This building hosted the heavyweight title fights of 1961 (Floyd Patterson-Ingemar Johansson III, Floyd won) and 1964 (Cassius Clay-Sonny Liston I, Clay winning and then changing his name to Muhammad Ali). Just 9 days before Ali forced his “total eclipse of the Sonny,” on February 16, 1964, the Beatles played their 2nd full-length U.S. concert here. (A photo exists of the Beatles visiting Ali at his Miami training center, and he knocks the 4 of them over like dominoes.) Elvis Presley gave a pair of concerts here on September 12, 1970.
Convention Center Drive between 17th Street and Dade Blvd. The Jackie Gleason Theater, where “The Great One” taped his 1960s version of The Jackie Gleason Show (including a revival of The Honeymooners) is next-door. This, and any other Miami Beach location, can be reached via the 103, 113 or 119 Bus, or car, over the MacArthur Causeway.
* Coconut Grove Convention Center. This former Pan Am hangar, attached to the Dinner Key Marina, has been used as a Naval Air Station, convention center, concert hall and sports arena (the Floridians played a few home games here). It’s also been known as the Dinner Key Auditorium. On March 1, 1969, The Doors gave a concert here, and lead singer Jim Morrison supposedly committed an indecent act there. (Yeah, he told the crowd, “I’m from Florida! I went to Florida State! Then I got smart and moved to California!”) Pan American Drive at 27th Avenue. Number 102 Bus to Number 48.
* Gusman Center for the Performing Arts. Formerly the Olympic Theater, Elvis sang here early in his career, on August 3 and 4, 1956. 174 E. Flagler Street, downtown.
Miami isn't a big museum city. The big two are the Miami Science Museum, at 3280 S. Miami Avenue (Vizcaya Station on Tri-Rail); ; and the Miami Art Museum, at 101 W. Flagler Street (downtown).
There has never been a President from Florida, and, therefore, no Presidential Birthplaces or Libraries in the State. But as I write this, former Governor, son of one President and brother of another, John Ellis "Jeb" Bush has been talking about running in 2016. (Not a chance: The Bush name is still mud outside States that aren't blood-Red.)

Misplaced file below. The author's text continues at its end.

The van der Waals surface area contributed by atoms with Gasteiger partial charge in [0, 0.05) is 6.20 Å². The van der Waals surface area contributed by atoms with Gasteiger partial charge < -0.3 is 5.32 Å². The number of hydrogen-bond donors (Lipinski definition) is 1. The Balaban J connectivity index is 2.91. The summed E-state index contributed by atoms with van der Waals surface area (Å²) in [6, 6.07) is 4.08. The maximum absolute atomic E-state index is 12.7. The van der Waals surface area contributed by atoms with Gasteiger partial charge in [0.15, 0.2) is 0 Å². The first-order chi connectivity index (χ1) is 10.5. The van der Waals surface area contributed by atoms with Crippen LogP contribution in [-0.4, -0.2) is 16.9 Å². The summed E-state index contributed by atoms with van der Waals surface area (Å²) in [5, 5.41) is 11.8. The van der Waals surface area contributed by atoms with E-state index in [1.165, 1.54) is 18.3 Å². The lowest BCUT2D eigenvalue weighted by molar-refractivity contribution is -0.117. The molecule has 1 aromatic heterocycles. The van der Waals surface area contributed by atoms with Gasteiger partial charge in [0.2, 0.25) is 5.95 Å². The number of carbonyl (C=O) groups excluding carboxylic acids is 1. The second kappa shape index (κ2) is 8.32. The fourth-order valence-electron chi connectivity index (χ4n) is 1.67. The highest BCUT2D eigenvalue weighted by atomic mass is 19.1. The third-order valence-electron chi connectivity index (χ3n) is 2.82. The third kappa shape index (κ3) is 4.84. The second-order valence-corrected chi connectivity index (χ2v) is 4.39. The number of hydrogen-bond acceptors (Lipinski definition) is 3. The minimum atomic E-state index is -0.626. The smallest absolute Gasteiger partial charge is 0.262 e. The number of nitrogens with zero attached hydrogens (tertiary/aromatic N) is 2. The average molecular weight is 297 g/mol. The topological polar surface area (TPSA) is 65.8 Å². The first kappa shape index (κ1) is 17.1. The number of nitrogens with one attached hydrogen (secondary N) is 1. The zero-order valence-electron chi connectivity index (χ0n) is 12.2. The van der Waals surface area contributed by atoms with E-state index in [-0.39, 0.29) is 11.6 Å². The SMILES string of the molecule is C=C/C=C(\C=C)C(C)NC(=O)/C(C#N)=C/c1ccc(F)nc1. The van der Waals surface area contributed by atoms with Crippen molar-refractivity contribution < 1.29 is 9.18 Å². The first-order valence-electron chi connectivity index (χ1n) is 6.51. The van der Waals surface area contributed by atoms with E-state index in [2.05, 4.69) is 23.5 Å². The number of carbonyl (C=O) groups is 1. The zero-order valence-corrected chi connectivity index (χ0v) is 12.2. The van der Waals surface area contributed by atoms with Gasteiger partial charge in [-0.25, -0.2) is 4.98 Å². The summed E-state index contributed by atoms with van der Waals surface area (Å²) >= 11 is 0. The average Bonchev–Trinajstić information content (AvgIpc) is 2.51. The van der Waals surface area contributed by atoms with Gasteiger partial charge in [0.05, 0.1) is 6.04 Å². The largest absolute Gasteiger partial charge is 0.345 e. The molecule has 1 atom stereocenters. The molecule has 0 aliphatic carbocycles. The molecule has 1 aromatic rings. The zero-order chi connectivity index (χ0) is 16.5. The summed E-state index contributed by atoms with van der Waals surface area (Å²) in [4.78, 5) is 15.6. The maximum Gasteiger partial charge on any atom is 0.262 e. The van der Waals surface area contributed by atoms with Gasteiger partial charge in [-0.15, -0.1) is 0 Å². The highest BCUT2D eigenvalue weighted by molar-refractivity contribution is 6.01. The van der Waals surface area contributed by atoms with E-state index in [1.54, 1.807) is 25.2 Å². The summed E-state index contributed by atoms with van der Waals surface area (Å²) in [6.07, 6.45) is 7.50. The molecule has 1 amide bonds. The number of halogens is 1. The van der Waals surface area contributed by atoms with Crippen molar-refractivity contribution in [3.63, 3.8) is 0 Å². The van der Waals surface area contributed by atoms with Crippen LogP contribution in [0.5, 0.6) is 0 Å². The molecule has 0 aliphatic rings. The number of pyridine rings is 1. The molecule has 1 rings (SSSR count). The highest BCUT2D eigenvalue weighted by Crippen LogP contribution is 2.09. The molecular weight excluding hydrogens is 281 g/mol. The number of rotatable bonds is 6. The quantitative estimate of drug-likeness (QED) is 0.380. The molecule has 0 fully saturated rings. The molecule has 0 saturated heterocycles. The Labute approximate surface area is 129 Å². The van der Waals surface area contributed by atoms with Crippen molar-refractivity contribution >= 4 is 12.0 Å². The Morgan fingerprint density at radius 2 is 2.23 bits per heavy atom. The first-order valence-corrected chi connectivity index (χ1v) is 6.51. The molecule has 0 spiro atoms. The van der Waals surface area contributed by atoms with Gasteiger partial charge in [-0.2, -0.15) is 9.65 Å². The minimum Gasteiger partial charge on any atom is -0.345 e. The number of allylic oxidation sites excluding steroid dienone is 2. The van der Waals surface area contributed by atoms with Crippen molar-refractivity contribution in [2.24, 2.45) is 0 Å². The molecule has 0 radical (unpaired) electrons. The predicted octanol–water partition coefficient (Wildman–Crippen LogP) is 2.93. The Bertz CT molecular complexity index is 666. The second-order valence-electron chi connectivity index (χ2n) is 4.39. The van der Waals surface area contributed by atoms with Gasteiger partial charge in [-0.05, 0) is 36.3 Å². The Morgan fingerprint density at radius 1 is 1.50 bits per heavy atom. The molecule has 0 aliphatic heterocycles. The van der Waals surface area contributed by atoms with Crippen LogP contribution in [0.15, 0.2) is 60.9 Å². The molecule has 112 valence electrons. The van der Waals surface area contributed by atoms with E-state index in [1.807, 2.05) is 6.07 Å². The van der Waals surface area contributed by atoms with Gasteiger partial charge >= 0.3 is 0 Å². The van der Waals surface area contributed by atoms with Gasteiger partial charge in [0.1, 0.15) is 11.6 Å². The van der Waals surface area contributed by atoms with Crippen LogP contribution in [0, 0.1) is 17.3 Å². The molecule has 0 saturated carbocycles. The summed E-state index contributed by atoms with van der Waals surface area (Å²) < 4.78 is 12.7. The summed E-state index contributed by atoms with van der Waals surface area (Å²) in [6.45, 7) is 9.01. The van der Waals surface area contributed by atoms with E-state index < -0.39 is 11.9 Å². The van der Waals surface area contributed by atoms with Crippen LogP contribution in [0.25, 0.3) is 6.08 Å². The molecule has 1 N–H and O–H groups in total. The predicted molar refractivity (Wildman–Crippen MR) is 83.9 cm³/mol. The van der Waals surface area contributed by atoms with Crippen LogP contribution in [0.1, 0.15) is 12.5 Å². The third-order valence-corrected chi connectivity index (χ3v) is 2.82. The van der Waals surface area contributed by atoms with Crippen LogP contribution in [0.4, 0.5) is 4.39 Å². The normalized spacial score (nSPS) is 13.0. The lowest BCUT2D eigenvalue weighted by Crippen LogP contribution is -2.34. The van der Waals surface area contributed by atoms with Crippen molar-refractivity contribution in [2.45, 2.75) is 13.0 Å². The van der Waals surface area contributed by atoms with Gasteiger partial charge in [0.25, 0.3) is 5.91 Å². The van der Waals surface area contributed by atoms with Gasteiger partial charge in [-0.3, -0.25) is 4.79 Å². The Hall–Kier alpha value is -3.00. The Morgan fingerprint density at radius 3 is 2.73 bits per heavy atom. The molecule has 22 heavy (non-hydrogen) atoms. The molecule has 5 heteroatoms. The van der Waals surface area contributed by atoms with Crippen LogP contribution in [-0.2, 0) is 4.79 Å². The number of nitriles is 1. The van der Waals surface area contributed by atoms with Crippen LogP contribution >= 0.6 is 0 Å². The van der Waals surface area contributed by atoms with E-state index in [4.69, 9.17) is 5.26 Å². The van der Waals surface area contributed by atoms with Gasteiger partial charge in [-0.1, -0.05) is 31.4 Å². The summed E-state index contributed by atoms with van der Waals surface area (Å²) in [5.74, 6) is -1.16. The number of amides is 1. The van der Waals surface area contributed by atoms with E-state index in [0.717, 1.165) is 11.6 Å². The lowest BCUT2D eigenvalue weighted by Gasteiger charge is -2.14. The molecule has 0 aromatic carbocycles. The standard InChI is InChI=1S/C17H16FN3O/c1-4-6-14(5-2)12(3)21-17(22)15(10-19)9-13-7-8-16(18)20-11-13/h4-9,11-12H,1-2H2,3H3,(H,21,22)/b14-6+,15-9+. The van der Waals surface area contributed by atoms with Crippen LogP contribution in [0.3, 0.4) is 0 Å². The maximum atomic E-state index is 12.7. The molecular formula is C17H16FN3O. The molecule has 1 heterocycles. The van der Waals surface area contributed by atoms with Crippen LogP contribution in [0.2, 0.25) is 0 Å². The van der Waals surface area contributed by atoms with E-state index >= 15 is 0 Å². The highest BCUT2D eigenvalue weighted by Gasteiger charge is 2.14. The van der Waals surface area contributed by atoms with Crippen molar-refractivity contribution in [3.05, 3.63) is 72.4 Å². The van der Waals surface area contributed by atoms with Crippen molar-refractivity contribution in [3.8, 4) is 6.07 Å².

The Kennedy family had a compound in Palm Beach, but sold it in 1995. It's still in private hands, and not open to the public. There was a "Little White House" in Key West (111 Front Street), used by Harry Truman (and, to a lesser extent, his immediate successors Dwight D. Eisenhower and Kennedy), and it's open to tours. But that's a long way from Miami: 160 miles, with no public transportation between the 2 cities, and Greyhound charges $110 round-trip for a 4 1/2-hour ride.
Several TV shows have been set in Miami. A restaurant called Jimbo’s Place was used to film scenes from Flipper and Miami Vice, and more recently CSI: Miami and Burn Notice. It’s at 4201 Rickenbacker Causeway in Key Biscayne, accessible by the Causeway (by car) and the 102 Bus (by public transportation). Greenwich Studios has been used to film Miami Vice, True Lies, There’s Something About Mary and The Birdcage. It’s at 16th Avenue between 121st and 123rd Streets, in North Miami, and often stands in for Miami Beach for the TV shows and movies for which it’s used. 93 Bus.
If you’re a fan of The Golden Girls, you won’t find the house used for the exterior shots: It’s actually in Los Angeles. If you're a fan of those not-quite-golden girls, the Kardashian sisters, the penthouse they use to tape the Miami edition of their "reality show" is on Ocean Drive between 1st and 2nd Streets in Miami Beach.
You don't have to be old to be a New Yorker in Miami -- but it helps to be a sports fan. Who knows, the Mets might even get a little bit of revenge for those season-ending series of 2007 and '08.